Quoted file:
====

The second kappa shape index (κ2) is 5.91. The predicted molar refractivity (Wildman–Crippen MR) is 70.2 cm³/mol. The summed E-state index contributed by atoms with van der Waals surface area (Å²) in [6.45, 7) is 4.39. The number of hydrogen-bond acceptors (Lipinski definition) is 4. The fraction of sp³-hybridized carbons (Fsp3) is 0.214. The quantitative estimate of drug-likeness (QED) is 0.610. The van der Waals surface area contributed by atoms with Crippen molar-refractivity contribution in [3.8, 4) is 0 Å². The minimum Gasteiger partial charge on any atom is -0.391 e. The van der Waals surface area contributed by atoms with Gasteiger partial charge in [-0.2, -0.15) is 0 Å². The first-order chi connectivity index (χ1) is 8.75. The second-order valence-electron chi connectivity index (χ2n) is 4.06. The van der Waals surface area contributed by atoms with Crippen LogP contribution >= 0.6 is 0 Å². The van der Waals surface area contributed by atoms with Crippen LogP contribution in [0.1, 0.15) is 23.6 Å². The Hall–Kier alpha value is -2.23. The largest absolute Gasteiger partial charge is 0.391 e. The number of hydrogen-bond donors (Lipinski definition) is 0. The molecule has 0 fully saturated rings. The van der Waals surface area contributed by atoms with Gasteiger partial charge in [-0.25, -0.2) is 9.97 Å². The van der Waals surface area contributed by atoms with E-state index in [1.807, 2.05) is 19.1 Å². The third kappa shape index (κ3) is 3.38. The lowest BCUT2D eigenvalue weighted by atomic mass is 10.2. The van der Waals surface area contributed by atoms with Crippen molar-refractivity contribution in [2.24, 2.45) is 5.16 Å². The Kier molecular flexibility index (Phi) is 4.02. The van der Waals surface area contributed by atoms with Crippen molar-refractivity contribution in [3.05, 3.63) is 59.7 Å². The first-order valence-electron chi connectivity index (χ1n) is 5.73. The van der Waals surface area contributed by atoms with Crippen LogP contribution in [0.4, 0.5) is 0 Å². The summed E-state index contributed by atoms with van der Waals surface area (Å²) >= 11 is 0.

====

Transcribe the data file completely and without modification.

The second kappa shape index (κ2) is 5.91. The predicted molar refractivity (Wildman–Crippen MR) is 70.2 cm³/mol. The summed E-state index contributed by atoms with van der Waals surface area (Å²) in [6.45, 7) is 4.39. The number of hydrogen-bond acceptors (Lipinski definition) is 4. The fraction of sp³-hybridized carbons (Fsp3) is 0.214. The quantitative estimate of drug-likeness (QED) is 0.610. The van der Waals surface area contributed by atoms with Crippen molar-refractivity contribution in [3.8, 4) is 0 Å². The minimum Gasteiger partial charge on any atom is -0.391 e. The van der Waals surface area contributed by atoms with Gasteiger partial charge in [-0.2, -0.15) is 0 Å². The first-order chi connectivity index (χ1) is 8.75. The second-order valence-electron chi connectivity index (χ2n) is 4.06. The van der Waals surface area contributed by atoms with Crippen LogP contribution >= 0.6 is 0 Å². The van der Waals surface area contributed by atoms with Crippen LogP contribution in [0.1, 0.15) is 23.6 Å². The Hall–Kier alpha value is -2.23. The largest absolute Gasteiger partial charge is 0.391 e. The number of hydrogen-bond donors (Lipinski definition) is 0. The molecule has 0 fully saturated rings. The van der Waals surface area contributed by atoms with Gasteiger partial charge in [-0.25, -0.2) is 9.97 Å². The van der Waals surface area contributed by atoms with E-state index in [1.807, 2.05) is 19.1 Å². The third kappa shape index (κ3) is 3.38. The lowest BCUT2D eigenvalue weighted by atomic mass is 10.2. The van der Waals surface area contributed by atoms with Crippen molar-refractivity contribution in [2.24, 2.45) is 5.16 Å². The Kier molecular flexibility index (Phi) is 4.02. The van der Waals surface area contributed by atoms with Crippen molar-refractivity contribution in [3.05, 3.63) is 59.7 Å². The first-order valence-electron chi connectivity index (χ1n) is 5.73. The van der Waals surface area contributed by atoms with Crippen LogP contribution in [0.4, 0.5) is 0 Å². The summed E-state index contributed by atoms with van der Waals surface area (Å²) >= 11 is 0.